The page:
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Farmer thoughts on CWB columns

I went through the mountain of comments I received on
a couple recent blogs dealing with the Canadian Wheat Board (okay so far there
have been five, but I go for quality and not quantity).

Following the first blog June 20, “The Canadian Wheat

Board needs to realize the tribe has spoken”:

Richard writes: “The board is driven by their
philosophy and not the practical realities you so well describe. Remember that,
as the good judge pointed out, the CWB does not have a duty of care for farmers
in the Designated Area.”

Tim writes – “Nicely said. Thanks”

And Bernie in Manitoba sent an
email with these thoughts: 

“1. The wheat board
is important to the small farmer who does not own a number of super Bs — in
other words has only a small amount of wheat and does not have the big trucks
to deliver.

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none;mso-layout-grid-align:none;text-autospace:none">2. In our area we
grow only approx 10 per cent of our crops that the CWB would market!

3. We need the CWB
to market our grain.  Most of the anti wheat board producers will only
discover prices and not market grain. The US market is the only market that
they are seeing.

4. The Americans,
especially the elevators along the border are somewhat uncomfortable because
they are expecting an influx of Canadian wheat.  Will the US put an
embargo on our grain just like they have done on hogs for many years, finally
COOL has stuck for a longer period, and lumber.  Even though they have all
been proven illegal they have done the job for the Americans.

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none;mso-layout-grid-align:none;text-autospace:none">5. What if the
our Cdn dollar value increases?

6. The wheat board
cannot exist in an open market, because they have no infrastructure.

7. I find that the
government using the dismantling of the CWB as their election platform,
spending so much time on the issue, some what scary. Are there not bigger
issues for them to deal with?  I do not appreciate the government being on
a mission.  They are listening only to the people who felt they do not
need the organization, not to the people that really need it. That is scary!

Conclusion:

If we look at the pork marketing board demise in
Manitoba: the individual producers are losing approx 10 per cent of the market
value in comparison to prior times.  The multi-nationals, or the two
totally vertically producers, Hylife and Maple Leaf, are in total control. What
about the American chicken meat market?  Tyson Foods and three other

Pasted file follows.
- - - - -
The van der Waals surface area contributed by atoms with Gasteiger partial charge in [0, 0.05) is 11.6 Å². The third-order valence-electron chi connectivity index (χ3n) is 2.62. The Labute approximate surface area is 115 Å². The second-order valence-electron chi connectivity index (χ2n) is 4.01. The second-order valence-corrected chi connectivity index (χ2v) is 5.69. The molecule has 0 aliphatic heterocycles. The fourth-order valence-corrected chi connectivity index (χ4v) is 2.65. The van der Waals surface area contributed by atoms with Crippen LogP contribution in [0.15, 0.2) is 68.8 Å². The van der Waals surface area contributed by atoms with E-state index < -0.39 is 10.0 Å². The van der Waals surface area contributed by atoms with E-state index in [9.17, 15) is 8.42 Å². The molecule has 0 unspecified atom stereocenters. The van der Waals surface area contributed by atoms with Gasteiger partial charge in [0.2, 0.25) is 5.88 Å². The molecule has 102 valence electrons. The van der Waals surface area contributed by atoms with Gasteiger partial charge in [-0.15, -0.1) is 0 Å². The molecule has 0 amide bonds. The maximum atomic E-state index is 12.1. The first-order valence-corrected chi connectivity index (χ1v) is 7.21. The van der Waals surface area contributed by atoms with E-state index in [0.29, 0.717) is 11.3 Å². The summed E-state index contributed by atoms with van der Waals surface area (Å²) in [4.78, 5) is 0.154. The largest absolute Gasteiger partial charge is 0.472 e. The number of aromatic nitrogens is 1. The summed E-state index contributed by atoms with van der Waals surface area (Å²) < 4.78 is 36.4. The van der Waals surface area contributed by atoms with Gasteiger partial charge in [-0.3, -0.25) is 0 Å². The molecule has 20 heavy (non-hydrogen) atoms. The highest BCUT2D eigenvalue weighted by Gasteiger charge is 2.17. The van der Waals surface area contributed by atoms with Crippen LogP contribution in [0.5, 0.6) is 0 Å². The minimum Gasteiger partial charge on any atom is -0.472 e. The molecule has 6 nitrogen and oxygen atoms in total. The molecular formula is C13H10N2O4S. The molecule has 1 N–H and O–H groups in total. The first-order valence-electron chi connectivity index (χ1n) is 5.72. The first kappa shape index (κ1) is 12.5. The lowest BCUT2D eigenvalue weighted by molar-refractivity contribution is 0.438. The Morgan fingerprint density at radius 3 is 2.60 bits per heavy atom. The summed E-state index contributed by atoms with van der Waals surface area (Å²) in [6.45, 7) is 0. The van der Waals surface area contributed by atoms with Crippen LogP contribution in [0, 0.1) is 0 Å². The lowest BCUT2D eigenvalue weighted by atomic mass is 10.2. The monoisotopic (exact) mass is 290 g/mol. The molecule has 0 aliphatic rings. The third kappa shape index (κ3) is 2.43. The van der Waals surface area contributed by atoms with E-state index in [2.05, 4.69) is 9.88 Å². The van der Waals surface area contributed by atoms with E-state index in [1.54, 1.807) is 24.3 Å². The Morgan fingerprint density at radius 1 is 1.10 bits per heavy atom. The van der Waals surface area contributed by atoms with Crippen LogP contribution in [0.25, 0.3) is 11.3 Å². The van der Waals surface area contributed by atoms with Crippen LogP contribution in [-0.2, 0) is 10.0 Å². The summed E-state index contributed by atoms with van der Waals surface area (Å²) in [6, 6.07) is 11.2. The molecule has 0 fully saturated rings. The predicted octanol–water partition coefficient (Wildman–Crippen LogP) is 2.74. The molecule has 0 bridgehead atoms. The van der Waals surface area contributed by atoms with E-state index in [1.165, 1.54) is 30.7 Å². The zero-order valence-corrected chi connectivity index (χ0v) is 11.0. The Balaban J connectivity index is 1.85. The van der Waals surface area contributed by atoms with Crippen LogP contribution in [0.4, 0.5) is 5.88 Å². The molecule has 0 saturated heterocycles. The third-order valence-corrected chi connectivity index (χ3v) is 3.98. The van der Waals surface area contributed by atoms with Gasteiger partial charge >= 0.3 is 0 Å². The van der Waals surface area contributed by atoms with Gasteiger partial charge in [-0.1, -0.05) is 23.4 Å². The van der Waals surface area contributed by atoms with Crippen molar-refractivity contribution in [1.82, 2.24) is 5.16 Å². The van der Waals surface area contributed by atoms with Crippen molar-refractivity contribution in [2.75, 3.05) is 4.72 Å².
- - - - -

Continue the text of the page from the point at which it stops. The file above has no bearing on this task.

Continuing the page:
processors, each one producing four times the meat that all of Canada does,
control our Canadian market.

The wheat board can provide value to the farmers
 but  the internal organization should be revamped.  I think the
question is; is the CWB changeable? The Government cannot implement change
because it is a prime example of bureaucratic malfunction.”

And of course, after that first blog, Maureen Fitzhenry,
communications manager for the Canadian Wheat Board suggested it might be
useful if I  actually read CWB
chairman Allen Oberg’s speech, which I did do. Thanks Maureen….

Following my second column, June 22 “Further reflections on
the CWB future

Ann writes: “CWB’s role in an open market will
be to roll over and die. I don’t think the government has provided any hint of
what sort of help it will provide the CWB to transition. Will there be
financial or regulatory help? I doubt it. What’s left is that farmers must
decide if they want to form a new grain company. Why would anyone want to take
that risk? Especially when they are starting from nothing. If I’m a farmer,
I’ll take the easy road and sell to the first grain company that will take my
product. I’m not going to waste my time, energy and money on an unproven
proposition such as a voluntary CWB. They might as well start their own
discount chain and go up against Walmart. Yes, farmers will soon have the
marketing freedom to sell to the grain company of their choice. The world will
go on, but it will go on without the CWB.”

And Stewart from Southern Alberta, who may be in line
as my proofreader at Grainews, noticed I spelled the word dessert instead of
desert. (I have done that before, so it is obvious where my head is at, but I
did correct it).

But, Stewart writes: “Lee, an interesting typo
in the third last paragraph, “post-monopoly dessert” Hmmm? It could
have been intended to read “desert”, but maybe it will actually be
dessert. Probably a lot of chewing and some regurgitating on the main course
though, of coarse!”

 

Lee
Hart is a field editor for Grainews in Calgary, Contact him at 403-592-1964 or
by email at
[email protected]

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